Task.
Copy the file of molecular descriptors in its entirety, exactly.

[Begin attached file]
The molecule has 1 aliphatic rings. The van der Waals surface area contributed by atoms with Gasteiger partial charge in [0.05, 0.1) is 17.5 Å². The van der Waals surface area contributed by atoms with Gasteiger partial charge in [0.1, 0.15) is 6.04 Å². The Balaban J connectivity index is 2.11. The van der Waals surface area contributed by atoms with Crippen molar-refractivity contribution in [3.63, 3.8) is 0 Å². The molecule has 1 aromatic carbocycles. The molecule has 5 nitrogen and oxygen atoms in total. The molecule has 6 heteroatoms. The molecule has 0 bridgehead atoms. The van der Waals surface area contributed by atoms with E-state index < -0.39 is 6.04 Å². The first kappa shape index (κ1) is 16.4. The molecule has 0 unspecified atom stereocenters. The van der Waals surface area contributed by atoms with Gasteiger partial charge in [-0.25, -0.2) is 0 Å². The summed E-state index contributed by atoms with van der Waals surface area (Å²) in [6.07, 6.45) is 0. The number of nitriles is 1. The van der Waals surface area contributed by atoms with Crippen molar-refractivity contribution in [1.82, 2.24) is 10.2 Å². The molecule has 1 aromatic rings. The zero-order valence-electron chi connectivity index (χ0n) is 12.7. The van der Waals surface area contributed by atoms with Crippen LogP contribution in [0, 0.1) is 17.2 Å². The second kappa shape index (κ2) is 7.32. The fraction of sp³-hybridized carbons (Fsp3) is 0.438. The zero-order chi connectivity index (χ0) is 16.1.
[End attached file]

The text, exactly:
The molecule has 1 aliphatic rings. The van der Waals surface area contributed by atoms with Gasteiger partial charge in [0.05, 0.1) is 17.5 Å². The van der Waals surface area contributed by atoms with Gasteiger partial charge in [0.1, 0.15) is 6.04 Å². The Balaban J connectivity index is 2.11. The van der Waals surface area contributed by atoms with Crippen molar-refractivity contribution in [3.63, 3.8) is 0 Å². The molecule has 1 aromatic carbocycles. The molecule has 5 nitrogen and oxygen atoms in total. The molecule has 6 heteroatoms. The molecule has 0 bridgehead atoms. The van der Waals surface area contributed by atoms with E-state index < -0.39 is 6.04 Å². The first kappa shape index (κ1) is 16.4. The molecule has 0 unspecified atom stereocenters. The van der Waals surface area contributed by atoms with Gasteiger partial charge in [-0.25, -0.2) is 0 Å². The summed E-state index contributed by atoms with van der Waals surface area (Å²) in [6.07, 6.45) is 0. The number of nitriles is 1. The van der Waals surface area contributed by atoms with Crippen molar-refractivity contribution in [1.82, 2.24) is 10.2 Å². The molecule has 1 aromatic rings. The zero-order valence-electron chi connectivity index (χ0n) is 12.7. The van der Waals surface area contributed by atoms with Crippen LogP contribution in [0, 0.1) is 17.2 Å². The second kappa shape index (κ2) is 7.32. The fraction of sp³-hybridized carbons (Fsp3) is 0.438. The zero-order chi connectivity index (χ0) is 16.1.